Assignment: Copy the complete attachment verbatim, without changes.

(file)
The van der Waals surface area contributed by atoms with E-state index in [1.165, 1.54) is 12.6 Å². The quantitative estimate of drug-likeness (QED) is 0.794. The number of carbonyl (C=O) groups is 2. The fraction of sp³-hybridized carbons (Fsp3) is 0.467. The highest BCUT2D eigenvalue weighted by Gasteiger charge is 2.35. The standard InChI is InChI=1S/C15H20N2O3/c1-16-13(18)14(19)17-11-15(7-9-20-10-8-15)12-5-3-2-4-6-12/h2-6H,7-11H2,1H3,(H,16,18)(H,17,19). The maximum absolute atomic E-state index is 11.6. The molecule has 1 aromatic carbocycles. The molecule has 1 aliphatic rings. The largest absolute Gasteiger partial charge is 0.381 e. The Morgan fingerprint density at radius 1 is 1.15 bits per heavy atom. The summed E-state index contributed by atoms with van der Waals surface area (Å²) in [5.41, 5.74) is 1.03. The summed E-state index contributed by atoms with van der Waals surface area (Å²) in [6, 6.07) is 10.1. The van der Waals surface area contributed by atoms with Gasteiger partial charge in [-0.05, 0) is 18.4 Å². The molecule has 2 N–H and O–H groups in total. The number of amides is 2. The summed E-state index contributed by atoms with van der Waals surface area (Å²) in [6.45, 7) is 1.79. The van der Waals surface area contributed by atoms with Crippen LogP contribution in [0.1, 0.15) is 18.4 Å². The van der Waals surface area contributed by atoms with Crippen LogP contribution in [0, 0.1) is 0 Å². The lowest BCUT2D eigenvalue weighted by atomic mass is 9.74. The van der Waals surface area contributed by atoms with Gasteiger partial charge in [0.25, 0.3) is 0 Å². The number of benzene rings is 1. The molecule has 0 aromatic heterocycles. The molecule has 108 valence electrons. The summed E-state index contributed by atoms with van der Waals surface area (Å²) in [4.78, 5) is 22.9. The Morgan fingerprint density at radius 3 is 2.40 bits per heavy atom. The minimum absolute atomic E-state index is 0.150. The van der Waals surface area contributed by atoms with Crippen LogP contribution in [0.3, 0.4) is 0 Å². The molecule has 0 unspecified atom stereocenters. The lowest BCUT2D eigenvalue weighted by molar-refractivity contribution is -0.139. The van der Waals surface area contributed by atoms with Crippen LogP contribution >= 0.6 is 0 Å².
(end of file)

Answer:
The van der Waals surface area contributed by atoms with E-state index in [1.165, 1.54) is 12.6 Å². The quantitative estimate of drug-likeness (QED) is 0.794. The number of carbonyl (C=O) groups is 2. The fraction of sp³-hybridized carbons (Fsp3) is 0.467. The highest BCUT2D eigenvalue weighted by Gasteiger charge is 2.35. The standard InChI is InChI=1S/C15H20N2O3/c1-16-13(18)14(19)17-11-15(7-9-20-10-8-15)12-5-3-2-4-6-12/h2-6H,7-11H2,1H3,(H,16,18)(H,17,19). The maximum absolute atomic E-state index is 11.6. The molecule has 1 aromatic carbocycles. The molecule has 1 aliphatic rings. The largest absolute Gasteiger partial charge is 0.381 e. The Morgan fingerprint density at radius 1 is 1.15 bits per heavy atom. The summed E-state index contributed by atoms with van der Waals surface area (Å²) in [5.41, 5.74) is 1.03. The summed E-state index contributed by atoms with van der Waals surface area (Å²) in [6, 6.07) is 10.1. The van der Waals surface area contributed by atoms with Gasteiger partial charge in [-0.05, 0) is 18.4 Å². The molecule has 2 N–H and O–H groups in total. The number of amides is 2. The summed E-state index contributed by atoms with van der Waals surface area (Å²) in [6.45, 7) is 1.79. The van der Waals surface area contributed by atoms with Crippen LogP contribution in [0.1, 0.15) is 18.4 Å². The van der Waals surface area contributed by atoms with Crippen LogP contribution in [0, 0.1) is 0 Å². The lowest BCUT2D eigenvalue weighted by atomic mass is 9.74. The van der Waals surface area contributed by atoms with Gasteiger partial charge in [0.25, 0.3) is 0 Å². The number of benzene rings is 1. The molecule has 0 aromatic heterocycles. The molecule has 108 valence electrons. The summed E-state index contributed by atoms with van der Waals surface area (Å²) in [4.78, 5) is 22.9. The Morgan fingerprint density at radius 3 is 2.40 bits per heavy atom. The minimum absolute atomic E-state index is 0.150. The van der Waals surface area contributed by atoms with Crippen LogP contribution in [0.3, 0.4) is 0 Å². The molecule has 0 unspecified atom stereocenters. The lowest BCUT2D eigenvalue weighted by molar-refractivity contribution is -0.139. The van der Waals surface area contributed by atoms with Crippen LogP contribution >= 0.6 is 0 Å².